The Next Conservative Revolution

COMMENTARY Political Process

The Next Conservative Revolution

Nov 20th, 2006 3 min read

Policy Analyst

As senior fellow in government studies at The Heritage Foundation, Brian Darling...

Election Day was all of the following for Republicans: a pounding, a thumping, a butt-whupping, a stomping, a drubbing, a shelling, a flogging, a spanking and an embarrassing beat-down. But the election wasn't a loss for the conservative ideals of low taxes, traditional values and limited government.

The election was a loss on the issues of congressional ethics and Iraq policy, as well as an indication of general dissatisfaction with President Bush. Republicans have hit a fork in the road.

They need to decide whether they want to go down the tried-and-true road of the conservatism that brought them a huge victory in 1994 or the liberal road containing more federal spending on education, amnesty for illegal immigrants and increasing unemployment generated by raising the minimum wage. If Republicans don't embrace their conservative side, they may lose more seats and the presidency in 2008, thus relegating themselves to minority-party status for years to come.

One thing the GOP lacked in this election was a positive message for the future. It's not so much that Republicans lost these elections; polling in key states indicates that the lack of progress in the war in Iraq caused the American people to fire Republican candidates in numerous states.

Exit polls indicate that in the key Senate battleground states of Montana, Virginia and Missouri, the war in Iraq was a tie-breaker that led to a Senate shift in power from Republican to Democrat. The voters did not feel good about signs of progress in Iraq. All of these elections would have had different results if the American people did not cast their votes on the basis of general dissatisfaction with the ruling party.

Conservatism is at a crossroads. According to a CNN poll immediately before the elections, the American people indicated that they believe the federal government is doing too much. Conservatives should build on that by embracing initiatives to limit the size and scope of government.

Social Security, Medicare and Medicaid by themselves are projected to exceed 18 percent of gross domestic product by 2040; therefore the government must rein in entitlements. Conservatives should promote plans to study waste and fraud in these entitlement programs as a first step toward capping expenses that are on pace to bankrupt the American taxpayer.

Tax simplification is another issue conservatives should be discussing. It's time to put forth aggressive ideas, such as a flat tax or another means to scrap the complicated tax code. Conservatives should push the popular idea of traditional marriage and other ideas that the average American family can embrace and support. Furthermore, part of the new conservative revolution should be to embrace our long history of legal immigration and fight any efforts to grant amnesty to the estimated 12 million illegal immigrants living in our nation today.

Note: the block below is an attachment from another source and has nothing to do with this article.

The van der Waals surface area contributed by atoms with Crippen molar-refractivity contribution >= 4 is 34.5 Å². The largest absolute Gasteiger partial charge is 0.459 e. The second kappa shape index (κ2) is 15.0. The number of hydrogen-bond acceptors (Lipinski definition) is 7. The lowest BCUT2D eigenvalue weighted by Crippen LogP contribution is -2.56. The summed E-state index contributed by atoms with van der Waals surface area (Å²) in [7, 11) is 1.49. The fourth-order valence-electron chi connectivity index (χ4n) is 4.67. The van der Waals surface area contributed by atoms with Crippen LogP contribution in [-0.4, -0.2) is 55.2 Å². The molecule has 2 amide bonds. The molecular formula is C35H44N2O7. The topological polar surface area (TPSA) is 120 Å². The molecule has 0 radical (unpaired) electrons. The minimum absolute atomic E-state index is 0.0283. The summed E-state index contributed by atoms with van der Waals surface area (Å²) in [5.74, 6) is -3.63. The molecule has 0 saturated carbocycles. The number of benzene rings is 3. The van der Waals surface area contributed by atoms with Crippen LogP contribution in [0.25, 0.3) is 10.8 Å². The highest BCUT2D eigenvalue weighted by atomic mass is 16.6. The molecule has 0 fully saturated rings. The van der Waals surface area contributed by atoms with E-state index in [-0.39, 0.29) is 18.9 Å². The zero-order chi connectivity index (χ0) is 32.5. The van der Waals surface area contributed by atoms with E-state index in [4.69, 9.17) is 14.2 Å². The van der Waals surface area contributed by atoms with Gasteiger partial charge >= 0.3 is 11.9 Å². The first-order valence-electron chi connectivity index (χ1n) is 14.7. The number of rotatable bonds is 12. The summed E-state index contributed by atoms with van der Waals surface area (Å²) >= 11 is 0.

On the defensive side, conservatives need to fight any effort to create a socialized health-care system, which is one of the potential agenda items of the new majority. Heath care consumes approximately $2 trillion of our economy. Market-based initiatives, including health savings accounts, should be part of any plan to lower the cost of health care for the average American family.

We'll also need to oppose tax increases if we want to protect our growing economy. Lower tax rates have given us 4.4 percent unemployment, a soaring Dow Jones and decreasing energy prices. Conservatives should fight any effort to raise taxes.

Finally, the war on terror has brought in a new era of government monitoring of potential terrorist activities. Conservatives need to promote initiatives that protect the civil liberties of Americans while making us feel safe in a post 9/11 world.

Back in 1979, Ronald Reagan announced that, "A troubled and afflicted mankind looks to us, pleading for us to keep our rendezvous with destiny; that we will uphold the principles of self-reliance, self-discipline, morality and, above all, responsible liberty for every individual that we will become that shining city on a hill."

All that remains true today. The world looks to the United States for leadership, and Americans are looking to conservatives for the ideas that will guide us through the troubled years ahead. When the dust settles, the 2006 elections will be seen as a big loss for Republicans, but a big win for conservatives.

Brian Darling is director of U.S. Senate relations at The Heritage Foundation, a leading Washington-based public policy institution.

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